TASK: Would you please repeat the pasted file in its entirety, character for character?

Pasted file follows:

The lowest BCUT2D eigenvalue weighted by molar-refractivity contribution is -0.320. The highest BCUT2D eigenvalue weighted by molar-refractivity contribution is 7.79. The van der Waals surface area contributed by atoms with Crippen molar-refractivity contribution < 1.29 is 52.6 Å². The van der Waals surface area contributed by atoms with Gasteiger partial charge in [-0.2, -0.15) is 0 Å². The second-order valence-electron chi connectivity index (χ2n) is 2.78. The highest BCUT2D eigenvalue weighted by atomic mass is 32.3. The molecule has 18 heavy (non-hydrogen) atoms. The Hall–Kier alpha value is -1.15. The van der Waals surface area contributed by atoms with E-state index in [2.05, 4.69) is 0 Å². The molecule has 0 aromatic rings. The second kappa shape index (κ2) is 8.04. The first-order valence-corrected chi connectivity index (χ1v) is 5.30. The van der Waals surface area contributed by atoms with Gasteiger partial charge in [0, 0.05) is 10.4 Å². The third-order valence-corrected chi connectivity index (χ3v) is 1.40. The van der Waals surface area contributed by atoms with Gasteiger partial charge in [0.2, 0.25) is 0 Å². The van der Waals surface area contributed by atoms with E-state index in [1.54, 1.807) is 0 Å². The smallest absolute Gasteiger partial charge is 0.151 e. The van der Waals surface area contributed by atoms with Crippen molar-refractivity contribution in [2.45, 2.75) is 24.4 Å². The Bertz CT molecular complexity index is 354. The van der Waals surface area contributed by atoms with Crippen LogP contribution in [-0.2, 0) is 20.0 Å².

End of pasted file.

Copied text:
The lowest BCUT2D eigenvalue weighted by molar-refractivity contribution is -0.320. The highest BCUT2D eigenvalue weighted by molar-refractivity contribution is 7.79. The van der Waals surface area contributed by atoms with Crippen molar-refractivity contribution < 1.29 is 52.6 Å². The van der Waals surface area contributed by atoms with Gasteiger partial charge in [-0.2, -0.15) is 0 Å². The second-order valence-electron chi connectivity index (χ2n) is 2.78. The highest BCUT2D eigenvalue weighted by atomic mass is 32.3. The molecule has 18 heavy (non-hydrogen) atoms. The Hall–Kier alpha value is -1.15. The van der Waals surface area contributed by atoms with E-state index in [2.05, 4.69) is 0 Å². The molecule has 0 aromatic rings. The second kappa shape index (κ2) is 8.04. The first-order valence-corrected chi connectivity index (χ1v) is 5.30. The van der Waals surface area contributed by atoms with Gasteiger partial charge in [0, 0.05) is 10.4 Å². The third-order valence-corrected chi connectivity index (χ3v) is 1.40. The van der Waals surface area contributed by atoms with Gasteiger partial charge in [0.2, 0.25) is 0 Å². The van der Waals surface area contributed by atoms with E-state index in [1.54, 1.807) is 0 Å². The smallest absolute Gasteiger partial charge is 0.151 e. The van der Waals surface area contributed by atoms with Crippen molar-refractivity contribution in [2.45, 2.75) is 24.4 Å². The Bertz CT molecular complexity index is 354. The van der Waals surface area contributed by atoms with Crippen LogP contribution in [-0.2, 0) is 20.0 Å².